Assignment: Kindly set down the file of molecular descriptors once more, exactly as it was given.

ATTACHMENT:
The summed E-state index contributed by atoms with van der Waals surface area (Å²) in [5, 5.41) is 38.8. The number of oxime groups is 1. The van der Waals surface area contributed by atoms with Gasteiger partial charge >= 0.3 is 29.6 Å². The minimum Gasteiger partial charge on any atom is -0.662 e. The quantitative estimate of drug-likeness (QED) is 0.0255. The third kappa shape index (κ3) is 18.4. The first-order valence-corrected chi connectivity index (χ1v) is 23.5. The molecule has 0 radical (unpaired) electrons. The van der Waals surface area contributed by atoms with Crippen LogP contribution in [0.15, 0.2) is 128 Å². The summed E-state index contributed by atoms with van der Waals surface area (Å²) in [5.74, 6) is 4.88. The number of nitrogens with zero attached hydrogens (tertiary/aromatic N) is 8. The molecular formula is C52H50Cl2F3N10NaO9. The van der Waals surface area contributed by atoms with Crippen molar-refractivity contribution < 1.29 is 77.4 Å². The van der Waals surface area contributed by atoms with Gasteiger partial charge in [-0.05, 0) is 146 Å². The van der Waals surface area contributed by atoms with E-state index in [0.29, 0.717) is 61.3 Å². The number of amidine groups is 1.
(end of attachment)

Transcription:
The summed E-state index contributed by atoms with van der Waals surface area (Å²) in [5, 5.41) is 38.8. The number of oxime groups is 1. The van der Waals surface area contributed by atoms with Gasteiger partial charge >= 0.3 is 29.6 Å². The minimum Gasteiger partial charge on any atom is -0.662 e. The quantitative estimate of drug-likeness (QED) is 0.0255. The third kappa shape index (κ3) is 18.4. The first-order valence-corrected chi connectivity index (χ1v) is 23.5. The molecule has 0 radical (unpaired) electrons. The van der Waals surface area contributed by atoms with Crippen LogP contribution in [0.15, 0.2) is 128 Å². The summed E-state index contributed by atoms with van der Waals surface area (Å²) in [5.74, 6) is 4.88. The number of nitrogens with zero attached hydrogens (tertiary/aromatic N) is 8. The molecular formula is C52H50Cl2F3N10NaO9. The van der Waals surface area contributed by atoms with Crippen molar-refractivity contribution < 1.29 is 77.4 Å². The van der Waals surface area contributed by atoms with Gasteiger partial charge in [-0.05, 0) is 146 Å². The van der Waals surface area contributed by atoms with E-state index in [0.29, 0.717) is 61.3 Å². The number of amidine groups is 1.